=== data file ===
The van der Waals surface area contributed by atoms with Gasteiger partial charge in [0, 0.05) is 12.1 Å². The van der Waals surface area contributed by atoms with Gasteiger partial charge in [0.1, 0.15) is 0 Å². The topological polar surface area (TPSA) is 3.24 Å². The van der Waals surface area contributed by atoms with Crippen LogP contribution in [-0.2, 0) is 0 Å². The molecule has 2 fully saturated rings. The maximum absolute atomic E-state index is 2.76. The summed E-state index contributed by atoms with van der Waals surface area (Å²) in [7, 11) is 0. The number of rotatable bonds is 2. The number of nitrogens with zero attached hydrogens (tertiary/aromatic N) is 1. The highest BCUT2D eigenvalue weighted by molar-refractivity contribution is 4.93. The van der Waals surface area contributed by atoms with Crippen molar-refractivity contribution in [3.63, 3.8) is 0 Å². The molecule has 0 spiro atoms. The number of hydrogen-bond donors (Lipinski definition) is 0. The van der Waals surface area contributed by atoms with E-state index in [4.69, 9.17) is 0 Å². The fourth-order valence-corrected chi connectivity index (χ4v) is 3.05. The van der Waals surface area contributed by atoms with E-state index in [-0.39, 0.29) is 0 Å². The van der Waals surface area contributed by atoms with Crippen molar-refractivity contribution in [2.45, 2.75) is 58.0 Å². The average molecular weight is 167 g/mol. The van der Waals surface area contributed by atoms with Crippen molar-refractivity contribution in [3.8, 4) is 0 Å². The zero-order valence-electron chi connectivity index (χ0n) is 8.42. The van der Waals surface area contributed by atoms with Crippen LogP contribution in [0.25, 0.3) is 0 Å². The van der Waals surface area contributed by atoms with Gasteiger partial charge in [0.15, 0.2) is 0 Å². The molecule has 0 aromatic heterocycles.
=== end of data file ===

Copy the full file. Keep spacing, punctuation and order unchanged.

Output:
The van der Waals surface area contributed by atoms with Gasteiger partial charge in [0, 0.05) is 12.1 Å². The van der Waals surface area contributed by atoms with Gasteiger partial charge in [0.1, 0.15) is 0 Å². The topological polar surface area (TPSA) is 3.24 Å². The van der Waals surface area contributed by atoms with Crippen LogP contribution in [-0.2, 0) is 0 Å². The molecule has 2 fully saturated rings. The maximum absolute atomic E-state index is 2.76. The summed E-state index contributed by atoms with van der Waals surface area (Å²) in [7, 11) is 0. The number of rotatable bonds is 2. The number of nitrogens with zero attached hydrogens (tertiary/aromatic N) is 1. The highest BCUT2D eigenvalue weighted by molar-refractivity contribution is 4.93. The van der Waals surface area contributed by atoms with Crippen molar-refractivity contribution in [3.63, 3.8) is 0 Å². The molecule has 0 spiro atoms. The number of hydrogen-bond donors (Lipinski definition) is 0. The van der Waals surface area contributed by atoms with E-state index in [4.69, 9.17) is 0 Å². The fourth-order valence-corrected chi connectivity index (χ4v) is 3.05. The van der Waals surface area contributed by atoms with E-state index in [-0.39, 0.29) is 0 Å². The van der Waals surface area contributed by atoms with Crippen molar-refractivity contribution in [2.45, 2.75) is 58.0 Å². The average molecular weight is 167 g/mol. The van der Waals surface area contributed by atoms with Crippen molar-refractivity contribution in [3.8, 4) is 0 Å². The zero-order valence-electron chi connectivity index (χ0n) is 8.42. The van der Waals surface area contributed by atoms with Crippen LogP contribution in [0.25, 0.3) is 0 Å². The van der Waals surface area contributed by atoms with Gasteiger partial charge in [0.15, 0.2) is 0 Å². The molecule has 0 aromatic heterocycles.